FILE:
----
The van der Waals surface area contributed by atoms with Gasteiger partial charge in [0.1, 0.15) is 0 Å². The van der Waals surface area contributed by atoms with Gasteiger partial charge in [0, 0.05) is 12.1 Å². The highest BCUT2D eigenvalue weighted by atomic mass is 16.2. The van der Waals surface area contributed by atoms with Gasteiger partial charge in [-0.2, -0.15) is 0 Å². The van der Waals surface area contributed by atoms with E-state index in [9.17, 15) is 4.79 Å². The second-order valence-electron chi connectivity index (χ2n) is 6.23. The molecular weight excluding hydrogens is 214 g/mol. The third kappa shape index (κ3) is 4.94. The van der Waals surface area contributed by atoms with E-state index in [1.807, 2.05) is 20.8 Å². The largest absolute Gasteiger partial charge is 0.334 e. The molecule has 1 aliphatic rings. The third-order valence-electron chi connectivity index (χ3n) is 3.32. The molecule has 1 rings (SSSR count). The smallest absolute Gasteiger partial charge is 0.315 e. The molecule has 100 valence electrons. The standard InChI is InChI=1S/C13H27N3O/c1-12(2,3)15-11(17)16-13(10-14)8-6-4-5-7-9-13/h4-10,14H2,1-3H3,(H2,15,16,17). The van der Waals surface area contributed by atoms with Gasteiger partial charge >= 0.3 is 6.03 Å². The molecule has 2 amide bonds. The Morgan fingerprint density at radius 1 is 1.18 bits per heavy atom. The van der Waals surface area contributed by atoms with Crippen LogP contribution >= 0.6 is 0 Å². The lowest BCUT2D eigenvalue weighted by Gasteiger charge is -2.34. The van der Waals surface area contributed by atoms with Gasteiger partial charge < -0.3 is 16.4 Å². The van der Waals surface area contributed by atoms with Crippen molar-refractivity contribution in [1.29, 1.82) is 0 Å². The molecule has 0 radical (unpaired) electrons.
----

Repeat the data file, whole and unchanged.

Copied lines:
The van der Waals surface area contributed by atoms with Gasteiger partial charge in [0.1, 0.15) is 0 Å². The van der Waals surface area contributed by atoms with Gasteiger partial charge in [0, 0.05) is 12.1 Å². The highest BCUT2D eigenvalue weighted by atomic mass is 16.2. The van der Waals surface area contributed by atoms with Gasteiger partial charge in [-0.2, -0.15) is 0 Å². The van der Waals surface area contributed by atoms with E-state index in [9.17, 15) is 4.79 Å². The second-order valence-electron chi connectivity index (χ2n) is 6.23. The molecular weight excluding hydrogens is 214 g/mol. The third kappa shape index (κ3) is 4.94. The van der Waals surface area contributed by atoms with E-state index in [1.807, 2.05) is 20.8 Å². The largest absolute Gasteiger partial charge is 0.334 e. The molecule has 1 aliphatic rings. The third-order valence-electron chi connectivity index (χ3n) is 3.32. The molecule has 1 rings (SSSR count). The smallest absolute Gasteiger partial charge is 0.315 e. The molecule has 100 valence electrons. The standard InChI is InChI=1S/C13H27N3O/c1-12(2,3)15-11(17)16-13(10-14)8-6-4-5-7-9-13/h4-10,14H2,1-3H3,(H2,15,16,17). The van der Waals surface area contributed by atoms with Gasteiger partial charge >= 0.3 is 6.03 Å². The molecule has 2 amide bonds. The Morgan fingerprint density at radius 1 is 1.18 bits per heavy atom. The van der Waals surface area contributed by atoms with Crippen LogP contribution >= 0.6 is 0 Å². The lowest BCUT2D eigenvalue weighted by Gasteiger charge is -2.34. The van der Waals surface area contributed by atoms with Gasteiger partial charge < -0.3 is 16.4 Å². The van der Waals surface area contributed by atoms with Crippen molar-refractivity contribution in [1.29, 1.82) is 0 Å². The molecule has 0 radical (unpaired) electrons.